TUESDAY, May 17, 2016 (HealthDay News) — Nurse work environment is a significant predictor of ventilator-associated pneumonia (VAP) when controlling for intensive care unit (ICU) physician staffing, with the effect of the nurse work environment varying according to physician staffing. These findings were presented at the annual meeting of the American Thoracic Society, held from May 13 to 18 in San Francisco.
Deena Kelly Costa, Ph.D., R.N., from the University of Michigan in Ann Arbor, and colleagues conducted a secondary unit-level analysis of nurse survey data from 25 ICUs to model the independent and joint effects of the nurse work environment and ICU staffing on VAP. Four hundred sixty-two nurses nested in 25 ICUs participated in the parent study.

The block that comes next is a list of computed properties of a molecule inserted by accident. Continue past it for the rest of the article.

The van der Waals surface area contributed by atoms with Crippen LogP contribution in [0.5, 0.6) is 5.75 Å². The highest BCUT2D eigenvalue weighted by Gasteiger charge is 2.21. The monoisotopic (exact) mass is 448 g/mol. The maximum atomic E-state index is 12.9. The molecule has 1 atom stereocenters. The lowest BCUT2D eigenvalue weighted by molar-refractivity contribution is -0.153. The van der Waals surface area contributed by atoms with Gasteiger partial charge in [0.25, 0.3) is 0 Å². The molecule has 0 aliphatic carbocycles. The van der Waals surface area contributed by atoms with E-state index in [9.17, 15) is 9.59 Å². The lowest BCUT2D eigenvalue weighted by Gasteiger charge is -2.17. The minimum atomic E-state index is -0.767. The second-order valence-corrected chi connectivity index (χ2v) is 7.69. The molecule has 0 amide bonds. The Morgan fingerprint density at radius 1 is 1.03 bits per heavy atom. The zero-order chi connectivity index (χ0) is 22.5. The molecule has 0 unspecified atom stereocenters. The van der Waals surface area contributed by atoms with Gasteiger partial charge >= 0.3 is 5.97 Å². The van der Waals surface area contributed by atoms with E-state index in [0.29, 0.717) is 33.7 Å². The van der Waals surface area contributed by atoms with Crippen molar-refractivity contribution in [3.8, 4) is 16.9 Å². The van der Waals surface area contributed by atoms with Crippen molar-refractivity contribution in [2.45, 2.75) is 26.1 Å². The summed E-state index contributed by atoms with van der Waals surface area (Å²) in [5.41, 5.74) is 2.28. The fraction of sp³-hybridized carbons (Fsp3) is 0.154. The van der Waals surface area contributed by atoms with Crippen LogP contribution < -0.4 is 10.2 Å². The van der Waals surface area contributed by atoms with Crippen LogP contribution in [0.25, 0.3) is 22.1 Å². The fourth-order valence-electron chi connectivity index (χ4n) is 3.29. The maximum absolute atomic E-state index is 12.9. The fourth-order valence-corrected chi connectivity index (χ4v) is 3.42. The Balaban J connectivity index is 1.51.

The researchers found that a one-unit increase in the nurse work environment correlated with a significant increase in VAP risk (adjusted incident rate ratio [aIRR], 5.79; 95 percent confidence interval [CI], 1.33 to 25.17). There was no correlation for a closed ICU physician staffing model with VAP risk (aIRR, 0.59; 95 percent CI, 0.25 to 1.38). There was a significant interaction between the nurse work environment and ICU staffing on VAP (P < 0.001); a one-unit increase in the nurse work environment correlated with significantly increased risk of VAPs in closed ICUs and with a significantly lower risk of VAPs in open ICUs.
“These findings highlight a novel view that minimizing VAP may depend on fostering organizational collaboration between ICU nursing and medicine,” the authors write.
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